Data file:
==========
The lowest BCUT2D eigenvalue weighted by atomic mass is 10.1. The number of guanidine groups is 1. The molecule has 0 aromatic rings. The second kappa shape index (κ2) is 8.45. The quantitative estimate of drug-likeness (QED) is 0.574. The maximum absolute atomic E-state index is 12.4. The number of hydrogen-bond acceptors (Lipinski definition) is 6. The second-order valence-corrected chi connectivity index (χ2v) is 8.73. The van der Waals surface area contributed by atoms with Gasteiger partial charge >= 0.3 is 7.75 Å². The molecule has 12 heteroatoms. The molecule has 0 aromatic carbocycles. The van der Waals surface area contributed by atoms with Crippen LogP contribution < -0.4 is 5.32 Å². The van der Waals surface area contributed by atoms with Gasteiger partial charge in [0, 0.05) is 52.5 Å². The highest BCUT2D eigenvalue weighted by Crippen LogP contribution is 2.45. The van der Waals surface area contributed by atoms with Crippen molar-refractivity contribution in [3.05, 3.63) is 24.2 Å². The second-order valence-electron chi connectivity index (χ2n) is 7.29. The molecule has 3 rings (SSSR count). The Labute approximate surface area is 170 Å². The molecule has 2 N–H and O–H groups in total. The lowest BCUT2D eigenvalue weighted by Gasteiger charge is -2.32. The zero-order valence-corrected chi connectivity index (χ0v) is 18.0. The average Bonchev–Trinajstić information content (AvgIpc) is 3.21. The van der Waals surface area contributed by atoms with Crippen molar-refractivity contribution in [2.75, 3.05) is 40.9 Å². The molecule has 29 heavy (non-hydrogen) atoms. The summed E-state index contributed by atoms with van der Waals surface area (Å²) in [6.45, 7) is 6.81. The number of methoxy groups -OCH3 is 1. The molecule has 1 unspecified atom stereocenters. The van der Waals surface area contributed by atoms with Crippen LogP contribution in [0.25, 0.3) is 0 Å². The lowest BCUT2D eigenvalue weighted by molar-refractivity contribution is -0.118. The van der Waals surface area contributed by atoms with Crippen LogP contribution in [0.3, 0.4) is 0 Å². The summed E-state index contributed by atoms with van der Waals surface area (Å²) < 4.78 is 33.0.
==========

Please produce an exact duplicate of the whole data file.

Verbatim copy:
The lowest BCUT2D eigenvalue weighted by atomic mass is 10.1. The number of guanidine groups is 1. The molecule has 0 aromatic rings. The second kappa shape index (κ2) is 8.45. The quantitative estimate of drug-likeness (QED) is 0.574. The maximum absolute atomic E-state index is 12.4. The number of hydrogen-bond acceptors (Lipinski definition) is 6. The second-order valence-corrected chi connectivity index (χ2v) is 8.73. The van der Waals surface area contributed by atoms with Gasteiger partial charge >= 0.3 is 7.75 Å². The molecule has 12 heteroatoms. The molecule has 0 aromatic carbocycles. The van der Waals surface area contributed by atoms with Crippen LogP contribution < -0.4 is 5.32 Å². The van der Waals surface area contributed by atoms with Gasteiger partial charge in [0, 0.05) is 52.5 Å². The highest BCUT2D eigenvalue weighted by Crippen LogP contribution is 2.45. The van der Waals surface area contributed by atoms with Crippen molar-refractivity contribution in [3.05, 3.63) is 24.2 Å². The second-order valence-electron chi connectivity index (χ2n) is 7.29. The molecule has 3 rings (SSSR count). The Labute approximate surface area is 170 Å². The molecule has 2 N–H and O–H groups in total. The lowest BCUT2D eigenvalue weighted by Gasteiger charge is -2.32. The zero-order valence-corrected chi connectivity index (χ0v) is 18.0. The average Bonchev–Trinajstić information content (AvgIpc) is 3.21. The van der Waals surface area contributed by atoms with Crippen molar-refractivity contribution in [2.75, 3.05) is 40.9 Å². The molecule has 29 heavy (non-hydrogen) atoms. The summed E-state index contributed by atoms with van der Waals surface area (Å²) in [6.45, 7) is 6.81. The number of methoxy groups -OCH3 is 1. The molecule has 1 unspecified atom stereocenters. The van der Waals surface area contributed by atoms with Crippen LogP contribution in [0.25, 0.3) is 0 Å². The lowest BCUT2D eigenvalue weighted by molar-refractivity contribution is -0.118. The van der Waals surface area contributed by atoms with Crippen LogP contribution in [0.3, 0.4) is 0 Å². The summed E-state index contributed by atoms with van der Waals surface area (Å²) < 4.78 is 33.0.